Relief

Easing the pain

Whether caused by an illness or operation, pain can cause significant suffering, both physical and psychological. Since 2003, the HUG has been pursuing an institutional program aimed at improving the assessment, treatment and monitoring of pain. Pain caused by treatment is a key focus.

Treating pain

Tailored to suit you

Most pain is relieved satisfactorily by combining: 

  • drugs
  • physiotherapy, massages, application of heat / cold
  • relaxation, hypnosis
  • psychotherapy
  • techniques to deaden or stimulate the nerve

Numerous drugs exist that are capable of efficiently relieving the pain (paracetamol, anti-inflammatory drugs, opiates, etc.). The treatment depends on the cause of the pain, how bad it is and what kind of pain it is, and should take into account any previous history.

Buttock pain (sciatica)

I have a pain in my buttock extending to the thigh, is this normal?

Pain that starts in the lower back and radiates to the buttock and down the leg is a sign of sciatica. It is due to compression of the sciatic nerve. In severe cases your physician may prescribe physiotherapy sessions.

Practical advice:

  • Rest, leaning back supported by cushions
  • Hot baths

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Vaginal itching

I have vaginal itching, what should I do?

Vaginal itching accompanied by yellowish, greenish, foul smelling discharge: please consult your attending physician. 
Taking an antibiotic treatment can encourage a fungal infection to develop.

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Burning urination

It burns when I urinate, what should I do?

Burning upon urination, lower abdominal pain and/or fever; Consult your physician, this can indicate urinary infection. It is rather common during pregnancy due to hormonal changes (progesterone causes stasis/urinary retention) and compression by the uterus.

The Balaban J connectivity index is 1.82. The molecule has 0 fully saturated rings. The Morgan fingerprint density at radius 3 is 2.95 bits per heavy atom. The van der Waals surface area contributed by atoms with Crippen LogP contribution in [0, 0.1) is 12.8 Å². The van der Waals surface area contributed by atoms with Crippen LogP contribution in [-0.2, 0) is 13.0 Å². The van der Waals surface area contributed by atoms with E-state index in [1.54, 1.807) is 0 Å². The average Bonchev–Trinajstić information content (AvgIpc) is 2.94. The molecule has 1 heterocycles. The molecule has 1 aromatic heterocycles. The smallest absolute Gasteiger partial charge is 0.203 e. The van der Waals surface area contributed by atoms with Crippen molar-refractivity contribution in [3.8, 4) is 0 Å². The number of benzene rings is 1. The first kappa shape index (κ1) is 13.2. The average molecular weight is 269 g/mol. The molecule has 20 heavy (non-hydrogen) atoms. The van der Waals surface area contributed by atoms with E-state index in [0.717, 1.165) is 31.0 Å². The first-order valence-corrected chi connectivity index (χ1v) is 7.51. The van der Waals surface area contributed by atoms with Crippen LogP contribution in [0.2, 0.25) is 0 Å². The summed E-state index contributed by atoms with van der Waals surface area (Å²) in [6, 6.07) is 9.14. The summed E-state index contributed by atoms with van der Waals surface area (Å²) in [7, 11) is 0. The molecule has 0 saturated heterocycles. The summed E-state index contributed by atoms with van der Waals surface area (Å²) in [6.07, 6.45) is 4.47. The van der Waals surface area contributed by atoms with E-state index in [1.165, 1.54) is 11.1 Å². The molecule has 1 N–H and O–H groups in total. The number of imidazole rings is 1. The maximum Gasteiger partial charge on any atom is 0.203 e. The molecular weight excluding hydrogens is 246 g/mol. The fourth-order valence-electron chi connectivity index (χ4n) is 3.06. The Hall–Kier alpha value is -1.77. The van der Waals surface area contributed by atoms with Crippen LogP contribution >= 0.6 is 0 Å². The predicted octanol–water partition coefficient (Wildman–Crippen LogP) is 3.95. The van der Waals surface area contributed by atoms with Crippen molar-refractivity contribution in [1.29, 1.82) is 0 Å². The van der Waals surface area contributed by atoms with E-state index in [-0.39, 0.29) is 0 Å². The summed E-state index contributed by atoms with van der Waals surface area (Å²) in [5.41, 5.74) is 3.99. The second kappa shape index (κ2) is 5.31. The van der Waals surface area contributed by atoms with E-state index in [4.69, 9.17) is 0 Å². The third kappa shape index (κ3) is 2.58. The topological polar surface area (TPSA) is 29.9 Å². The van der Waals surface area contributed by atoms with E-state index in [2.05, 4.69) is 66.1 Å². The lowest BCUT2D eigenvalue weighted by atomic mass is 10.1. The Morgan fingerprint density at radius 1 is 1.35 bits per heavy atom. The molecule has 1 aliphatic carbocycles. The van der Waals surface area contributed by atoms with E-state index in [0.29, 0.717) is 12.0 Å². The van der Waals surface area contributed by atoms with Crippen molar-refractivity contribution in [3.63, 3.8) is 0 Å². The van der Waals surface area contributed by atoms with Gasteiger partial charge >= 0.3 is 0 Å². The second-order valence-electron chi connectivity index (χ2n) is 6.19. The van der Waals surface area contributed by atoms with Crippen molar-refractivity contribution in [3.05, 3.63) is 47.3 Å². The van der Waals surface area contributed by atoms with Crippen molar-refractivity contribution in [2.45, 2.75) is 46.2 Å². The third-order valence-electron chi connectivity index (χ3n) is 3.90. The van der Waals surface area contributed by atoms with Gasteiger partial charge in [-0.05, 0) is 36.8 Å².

Practical advice :
Drink plenty of water.

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Cramps

I am still bleeding after delivery and I have a stomach pain, is this normal?

Bleeding or "lochia" is normal after childbirth; it gradually becomes less bloody, becoming pink, then yellow and white and ceases between the 2nd and 6th postpartum week.

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Ligament twinges

I have twinges in the lower abdomen, what should I do?

In early pregnancy and until the middle of pregnancy, pain felt in the lower abdomen towards the folds of the groin often corresponds to "ligament twinges". The uterus is supported on both sides by ligaments that stretch during its growth, leading to pain that can be very uncomfortable. However, this is not abnormal.

During the second half of pregnancy these twinges can be contractions.

Practical advice:

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Lochia

I am still bleeding after delivery and I have a stomach pain, is this normal?

Bleeding or "lochia" is normal after childbirth; it gradually becomes less bloody, becoming pink, then yellow and white and ceases between the 2nd and 6th postpartum week.

English

Buttock pain (sciatica)

I have a pain in my buttock extending to the thigh, is this normal?

Pain that starts in the lower back and radiates to the buttock and down the leg is a sign of sciatica. It is due to compression of the sciatic nerve. In severe cases your physician may prescribe physiotherapy sessions.

Practical advice:

  • Rest, leaning back supported by cushions
  • Hot baths

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English

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